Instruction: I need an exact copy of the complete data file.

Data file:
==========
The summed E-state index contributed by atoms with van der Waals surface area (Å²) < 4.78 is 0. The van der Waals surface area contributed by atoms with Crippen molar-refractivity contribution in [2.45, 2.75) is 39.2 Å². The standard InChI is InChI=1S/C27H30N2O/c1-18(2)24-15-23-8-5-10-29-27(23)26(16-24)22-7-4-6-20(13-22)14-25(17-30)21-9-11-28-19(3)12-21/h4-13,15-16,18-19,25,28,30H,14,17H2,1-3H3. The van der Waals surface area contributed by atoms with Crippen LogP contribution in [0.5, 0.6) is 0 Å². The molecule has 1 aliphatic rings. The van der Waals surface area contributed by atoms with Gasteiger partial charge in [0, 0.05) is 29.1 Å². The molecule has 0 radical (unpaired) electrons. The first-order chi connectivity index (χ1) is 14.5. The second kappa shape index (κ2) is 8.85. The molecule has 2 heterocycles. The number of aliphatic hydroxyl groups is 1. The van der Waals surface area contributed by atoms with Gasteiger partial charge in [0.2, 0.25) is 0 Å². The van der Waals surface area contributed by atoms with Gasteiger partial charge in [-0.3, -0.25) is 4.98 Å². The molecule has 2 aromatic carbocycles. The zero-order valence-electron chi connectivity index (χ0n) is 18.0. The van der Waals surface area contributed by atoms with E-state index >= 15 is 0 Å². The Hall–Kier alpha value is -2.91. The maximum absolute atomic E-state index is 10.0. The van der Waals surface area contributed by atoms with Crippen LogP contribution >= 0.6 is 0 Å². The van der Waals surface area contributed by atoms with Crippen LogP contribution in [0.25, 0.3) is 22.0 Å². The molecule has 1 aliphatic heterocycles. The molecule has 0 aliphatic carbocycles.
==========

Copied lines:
The summed E-state index contributed by atoms with van der Waals surface area (Å²) < 4.78 is 0. The van der Waals surface area contributed by atoms with Crippen molar-refractivity contribution in [2.45, 2.75) is 39.2 Å². The standard InChI is InChI=1S/C27H30N2O/c1-18(2)24-15-23-8-5-10-29-27(23)26(16-24)22-7-4-6-20(13-22)14-25(17-30)21-9-11-28-19(3)12-21/h4-13,15-16,18-19,25,28,30H,14,17H2,1-3H3. The van der Waals surface area contributed by atoms with Crippen LogP contribution in [0.5, 0.6) is 0 Å². The molecule has 1 aliphatic rings. The van der Waals surface area contributed by atoms with Gasteiger partial charge in [0, 0.05) is 29.1 Å². The molecule has 0 radical (unpaired) electrons. The first-order chi connectivity index (χ1) is 14.5. The second kappa shape index (κ2) is 8.85. The molecule has 2 heterocycles. The number of aliphatic hydroxyl groups is 1. The van der Waals surface area contributed by atoms with Gasteiger partial charge in [0.2, 0.25) is 0 Å². The van der Waals surface area contributed by atoms with Gasteiger partial charge in [-0.3, -0.25) is 4.98 Å². The molecule has 2 aromatic carbocycles. The zero-order valence-electron chi connectivity index (χ0n) is 18.0. The van der Waals surface area contributed by atoms with E-state index >= 15 is 0 Å². The Hall–Kier alpha value is -2.91. The maximum absolute atomic E-state index is 10.0. The van der Waals surface area contributed by atoms with Crippen LogP contribution >= 0.6 is 0 Å². The van der Waals surface area contributed by atoms with Crippen LogP contribution in [0.25, 0.3) is 22.0 Å². The molecule has 1 aliphatic heterocycles. The molecule has 0 aliphatic carbocycles.